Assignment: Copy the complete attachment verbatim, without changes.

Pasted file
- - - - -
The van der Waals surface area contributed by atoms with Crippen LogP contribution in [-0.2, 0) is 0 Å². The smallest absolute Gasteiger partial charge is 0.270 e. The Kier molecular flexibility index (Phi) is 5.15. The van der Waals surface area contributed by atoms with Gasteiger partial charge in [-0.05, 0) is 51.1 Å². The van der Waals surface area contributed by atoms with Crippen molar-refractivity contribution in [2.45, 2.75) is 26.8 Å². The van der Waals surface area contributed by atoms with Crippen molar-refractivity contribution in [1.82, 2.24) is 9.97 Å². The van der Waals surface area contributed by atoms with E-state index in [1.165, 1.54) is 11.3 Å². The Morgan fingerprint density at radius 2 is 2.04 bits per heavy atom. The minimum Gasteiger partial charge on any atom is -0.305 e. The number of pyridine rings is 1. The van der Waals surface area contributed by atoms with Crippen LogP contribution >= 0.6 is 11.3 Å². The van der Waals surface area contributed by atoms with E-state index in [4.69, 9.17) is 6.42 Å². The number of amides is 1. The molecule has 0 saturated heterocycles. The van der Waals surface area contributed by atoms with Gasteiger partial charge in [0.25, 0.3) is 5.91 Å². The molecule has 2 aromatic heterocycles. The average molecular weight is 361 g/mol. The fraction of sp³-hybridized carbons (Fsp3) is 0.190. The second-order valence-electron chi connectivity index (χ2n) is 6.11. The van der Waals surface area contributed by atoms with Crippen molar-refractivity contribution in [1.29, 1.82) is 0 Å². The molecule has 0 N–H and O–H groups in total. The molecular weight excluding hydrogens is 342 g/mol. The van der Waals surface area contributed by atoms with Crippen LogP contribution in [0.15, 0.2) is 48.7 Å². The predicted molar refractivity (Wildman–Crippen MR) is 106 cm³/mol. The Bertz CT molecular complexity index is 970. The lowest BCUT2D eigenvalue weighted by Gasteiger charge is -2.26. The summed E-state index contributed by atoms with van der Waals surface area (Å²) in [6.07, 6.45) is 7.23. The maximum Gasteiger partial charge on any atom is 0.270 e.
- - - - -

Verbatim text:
The van der Waals surface area contributed by atoms with Crippen LogP contribution in [-0.2, 0) is 0 Å². The smallest absolute Gasteiger partial charge is 0.270 e. The Kier molecular flexibility index (Phi) is 5.15. The van der Waals surface area contributed by atoms with Gasteiger partial charge in [-0.05, 0) is 51.1 Å². The van der Waals surface area contributed by atoms with Crippen molar-refractivity contribution in [2.45, 2.75) is 26.8 Å². The van der Waals surface area contributed by atoms with Crippen molar-refractivity contribution in [1.82, 2.24) is 9.97 Å². The van der Waals surface area contributed by atoms with E-state index in [1.165, 1.54) is 11.3 Å². The Morgan fingerprint density at radius 2 is 2.04 bits per heavy atom. The minimum Gasteiger partial charge on any atom is -0.305 e. The number of pyridine rings is 1. The van der Waals surface area contributed by atoms with Crippen LogP contribution >= 0.6 is 11.3 Å². The van der Waals surface area contributed by atoms with E-state index in [4.69, 9.17) is 6.42 Å². The number of amides is 1. The molecule has 0 saturated heterocycles. The van der Waals surface area contributed by atoms with Gasteiger partial charge in [0.25, 0.3) is 5.91 Å². The molecule has 2 aromatic heterocycles. The average molecular weight is 361 g/mol. The fraction of sp³-hybridized carbons (Fsp3) is 0.190. The second-order valence-electron chi connectivity index (χ2n) is 6.11. The van der Waals surface area contributed by atoms with Crippen molar-refractivity contribution in [1.29, 1.82) is 0 Å². The molecule has 0 N–H and O–H groups in total. The molecular weight excluding hydrogens is 342 g/mol. The van der Waals surface area contributed by atoms with Crippen LogP contribution in [0.15, 0.2) is 48.7 Å². The predicted molar refractivity (Wildman–Crippen MR) is 106 cm³/mol. The Bertz CT molecular complexity index is 970. The lowest BCUT2D eigenvalue weighted by Gasteiger charge is -2.26. The summed E-state index contributed by atoms with van der Waals surface area (Å²) in [6.07, 6.45) is 7.23. The maximum Gasteiger partial charge on any atom is 0.270 e.